The opinions expressed in this article are the writer’s own and do not reflect the views of Her Campus.
With the alarming rise in opioid overdoses and deaths, it is essential for American University to train staff and faculty personnel on how to administer Narcan. Additionally, classes should be frequently available on campus for students to learn how to use and obtain this life-saving medicine.
In 2022, there were 91,799 drug overdose deaths in the United States alone. While American University and federal laws prohibit the possession and use of drugs such as opioids, some students are likely still using them. With American University’s location being in Washington, D.C., a city with a high fatal opioid overdose rate, students need to be informed on ways they can potentially help in an emergency.
The United States is also currently in the midst of a fentanyl crisis. From Marijuana to opioids, fentanyl lacing has become a huge problem and cause of death. In 2021, fentanyl was involved in 77% of adolescent overdose deaths. Every day, we hear these stories about kids and young adults dying from using laced drugs. While these deaths are incredibly tragic, they are also preventable.
What Is Narcan?
Narcan comes from the FDA-approved drug Naloxone, a medicine that helps reverse an opioid overdose within minutes. Naloxone can be administered through the muscles, under the skin, or through the nose in the form of a nasal spray. Even if someone is unsure that the person in question has overdosed on opioids, Narcan can be given. The success rate of Narcan in reversing an overdose is extremely high at around 93% to 95%, which can be life-saving.
Within the last year, carrying Narcan has become more common and less stigmatized. Online websites such as Endoverdose.net have started to offer free Narcan to those who take their online training course. When asked about why she carries Narcan, Freshman Julia Lane stated she would “rather have Narcan with her and never use it than see someone die because she did not have it.” Following this sentiment, Freshman Gabriella Landis believes that carrying Narcan is important “for community care purposes.” A significant way to foster a community focused on helping one another, is to train those in the community to administer this life-saving medication.
Knowing that Narcan can save lives raises the question of why faculty, resident assistants, and other staff members do not receive training on opioid overdoses and Narcan administration. Why are students here at American University not given access to this medicine on campus or taught how to give it properly? Every employee of the University who deals with and interacts with students should learn this skill.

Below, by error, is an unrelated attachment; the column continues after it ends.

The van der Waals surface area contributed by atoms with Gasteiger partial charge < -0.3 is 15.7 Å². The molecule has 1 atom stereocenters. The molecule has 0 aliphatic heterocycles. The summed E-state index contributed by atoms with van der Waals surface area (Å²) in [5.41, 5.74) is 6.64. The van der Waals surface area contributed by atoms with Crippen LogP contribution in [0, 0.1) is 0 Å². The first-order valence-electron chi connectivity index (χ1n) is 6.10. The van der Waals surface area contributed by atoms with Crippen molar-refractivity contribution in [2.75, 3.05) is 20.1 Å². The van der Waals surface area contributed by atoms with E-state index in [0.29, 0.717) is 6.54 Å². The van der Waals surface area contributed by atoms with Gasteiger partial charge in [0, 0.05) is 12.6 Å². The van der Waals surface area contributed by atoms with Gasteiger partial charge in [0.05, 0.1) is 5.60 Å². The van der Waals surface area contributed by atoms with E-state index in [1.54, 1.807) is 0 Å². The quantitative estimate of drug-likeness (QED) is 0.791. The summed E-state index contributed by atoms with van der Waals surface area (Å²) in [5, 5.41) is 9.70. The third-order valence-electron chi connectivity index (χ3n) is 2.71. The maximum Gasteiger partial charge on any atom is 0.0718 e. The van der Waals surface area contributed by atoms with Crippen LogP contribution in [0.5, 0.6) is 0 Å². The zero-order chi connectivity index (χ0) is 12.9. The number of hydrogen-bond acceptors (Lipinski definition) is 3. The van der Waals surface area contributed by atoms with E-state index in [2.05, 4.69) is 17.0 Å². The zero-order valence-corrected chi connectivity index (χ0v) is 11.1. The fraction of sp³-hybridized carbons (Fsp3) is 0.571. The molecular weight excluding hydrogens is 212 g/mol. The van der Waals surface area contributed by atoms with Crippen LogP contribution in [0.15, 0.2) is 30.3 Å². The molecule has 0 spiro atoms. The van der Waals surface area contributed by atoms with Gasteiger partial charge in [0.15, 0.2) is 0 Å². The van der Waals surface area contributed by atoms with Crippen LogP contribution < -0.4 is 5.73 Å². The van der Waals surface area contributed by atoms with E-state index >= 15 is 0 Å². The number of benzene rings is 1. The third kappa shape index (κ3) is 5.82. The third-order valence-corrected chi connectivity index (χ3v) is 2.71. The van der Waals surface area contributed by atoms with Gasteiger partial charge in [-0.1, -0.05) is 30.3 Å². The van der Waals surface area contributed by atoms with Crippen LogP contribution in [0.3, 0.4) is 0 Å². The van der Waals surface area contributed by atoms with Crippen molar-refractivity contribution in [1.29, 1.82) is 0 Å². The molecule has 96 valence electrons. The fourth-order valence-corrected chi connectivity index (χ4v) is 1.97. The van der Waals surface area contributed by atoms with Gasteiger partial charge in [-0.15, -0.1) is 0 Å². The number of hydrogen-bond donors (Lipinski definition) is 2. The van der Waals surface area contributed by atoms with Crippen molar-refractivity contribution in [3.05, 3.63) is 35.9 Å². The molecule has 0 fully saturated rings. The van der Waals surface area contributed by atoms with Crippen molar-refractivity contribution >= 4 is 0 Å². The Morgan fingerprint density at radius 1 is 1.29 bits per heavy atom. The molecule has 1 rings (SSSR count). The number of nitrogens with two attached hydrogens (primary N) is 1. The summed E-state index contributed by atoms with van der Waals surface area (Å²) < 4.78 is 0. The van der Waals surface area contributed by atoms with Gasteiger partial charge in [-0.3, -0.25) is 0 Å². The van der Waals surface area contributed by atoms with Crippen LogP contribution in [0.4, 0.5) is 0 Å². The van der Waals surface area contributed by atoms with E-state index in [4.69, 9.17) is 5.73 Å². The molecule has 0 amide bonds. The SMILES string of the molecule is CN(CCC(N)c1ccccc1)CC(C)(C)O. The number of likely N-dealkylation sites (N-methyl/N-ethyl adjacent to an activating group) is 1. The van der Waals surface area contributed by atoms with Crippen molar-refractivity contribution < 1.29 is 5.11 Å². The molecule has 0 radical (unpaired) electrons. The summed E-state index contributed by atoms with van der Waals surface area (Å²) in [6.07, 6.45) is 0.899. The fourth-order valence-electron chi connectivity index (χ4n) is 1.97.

Resident assistants are the authority figures that students see more than anyone on campus. Living with their residents, RA’s are required to respond to emergencies. However, if an overdose was to be reported to an RA, they are not allowed by the University to intervene. Instead, they must call AUPD and wait for them to arrive and help the student. While some RA’s stressed the desire to be able to administer Narcan in the case of a potential overdose, others believe it is just too big of a responsibility for some Residence Assistants to adhere to.
American University should provide free Narcan in all dorms and common spaces throughout campus. Additionally, resident assistants who want to learn how to use Narcan and feel comfortable in their abilities to do so should be trained and permitted to administer this medicine. At least one RA trained by the university to use Narcan should be on duty at all times in case of a potential emergency. Additionally, while the School of International Service Graduate Student Council hosting a pop-up Narcan training event is a step in the right direction, more can be done by the university itself to train students and staff. Every month AU should host an event educating its students and faculty on opioid overdoses and Narcan administration.
As a school, we must continue to look out for one another. Learning how to help someone experiencing a potential overdose is an essential aspect of community. As Landis said, “If it can save a life, our students and staff should learn it.”